I want to send a well-deserved shoutout to Joe’s Coffee in University City. I’m sitting here between classes, as I often am when I want a good cuppa tea and don’t have the time to run back to my apartment. I sat down to work on a post, and started listening to Bob Dylan. That’s also a frequent occurrence. Some album in his catalog is always the perfect accompaniment to my mood and task.
Grab a drink. We’re about to get a little bit rambly. Might I suggest that you skip ahead, make a White Lady, and then relax while you (hopefully) enjoy this post?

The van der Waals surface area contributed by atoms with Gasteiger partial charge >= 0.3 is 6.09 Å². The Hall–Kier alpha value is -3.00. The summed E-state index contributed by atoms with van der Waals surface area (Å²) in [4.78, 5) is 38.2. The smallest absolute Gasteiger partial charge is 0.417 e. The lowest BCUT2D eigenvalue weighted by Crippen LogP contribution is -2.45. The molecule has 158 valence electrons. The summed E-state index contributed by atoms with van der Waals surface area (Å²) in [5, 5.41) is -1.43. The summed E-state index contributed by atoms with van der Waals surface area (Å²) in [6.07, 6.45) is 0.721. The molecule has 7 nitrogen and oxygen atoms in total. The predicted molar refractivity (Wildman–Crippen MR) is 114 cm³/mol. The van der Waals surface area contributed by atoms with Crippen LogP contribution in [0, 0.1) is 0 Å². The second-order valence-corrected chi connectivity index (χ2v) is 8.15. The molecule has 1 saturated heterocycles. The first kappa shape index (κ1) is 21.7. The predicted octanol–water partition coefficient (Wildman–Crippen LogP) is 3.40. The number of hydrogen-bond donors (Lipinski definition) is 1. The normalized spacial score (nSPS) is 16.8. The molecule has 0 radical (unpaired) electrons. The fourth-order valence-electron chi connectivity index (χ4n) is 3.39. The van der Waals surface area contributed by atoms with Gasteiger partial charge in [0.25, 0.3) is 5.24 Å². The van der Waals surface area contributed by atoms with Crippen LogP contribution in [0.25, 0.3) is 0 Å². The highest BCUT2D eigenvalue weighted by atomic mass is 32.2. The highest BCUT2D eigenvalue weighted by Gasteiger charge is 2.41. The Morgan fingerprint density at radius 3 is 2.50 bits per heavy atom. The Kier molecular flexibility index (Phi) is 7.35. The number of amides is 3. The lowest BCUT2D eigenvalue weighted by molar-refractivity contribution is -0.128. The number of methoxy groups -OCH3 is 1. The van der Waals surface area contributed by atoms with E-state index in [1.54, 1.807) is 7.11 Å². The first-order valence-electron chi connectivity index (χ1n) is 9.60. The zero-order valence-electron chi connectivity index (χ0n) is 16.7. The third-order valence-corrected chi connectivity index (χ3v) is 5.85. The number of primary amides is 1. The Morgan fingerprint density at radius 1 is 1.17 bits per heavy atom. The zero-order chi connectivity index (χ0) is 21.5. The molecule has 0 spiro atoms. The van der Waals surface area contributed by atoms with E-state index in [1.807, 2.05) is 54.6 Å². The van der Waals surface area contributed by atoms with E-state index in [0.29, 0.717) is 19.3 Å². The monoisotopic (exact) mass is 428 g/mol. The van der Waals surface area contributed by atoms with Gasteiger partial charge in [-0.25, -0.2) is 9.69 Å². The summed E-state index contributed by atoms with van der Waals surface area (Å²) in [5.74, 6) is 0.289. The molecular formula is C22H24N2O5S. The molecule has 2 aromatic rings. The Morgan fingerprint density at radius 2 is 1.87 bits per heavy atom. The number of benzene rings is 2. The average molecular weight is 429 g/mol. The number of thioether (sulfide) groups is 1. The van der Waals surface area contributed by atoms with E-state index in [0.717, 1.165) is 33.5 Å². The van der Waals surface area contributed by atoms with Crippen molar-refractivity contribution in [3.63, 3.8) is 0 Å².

It was only a matter of time until I could no longer resist writing a post on Phryne Fisher, lady detective, of the book and TV series. First among the many reasons that I love her is that charming, larger-than-life personality. Add a considerable dash of intelligence to the mix, and you’ve got a sort of James Bond meets Sherlock Holmes character. But you can’t forget that she’s a very feminine kind of feminist, a flapper through and through. Regardless of what is deemed acceptable for a lady in 1928, Phryne Fisher does whatever she damn well pleases. She has the skills of James Bond and Sherlock Holmes, but uses them in a way that only a clever woman could. All the while, she proves that women are valuable and capable because of what distinguishes them from men. Read more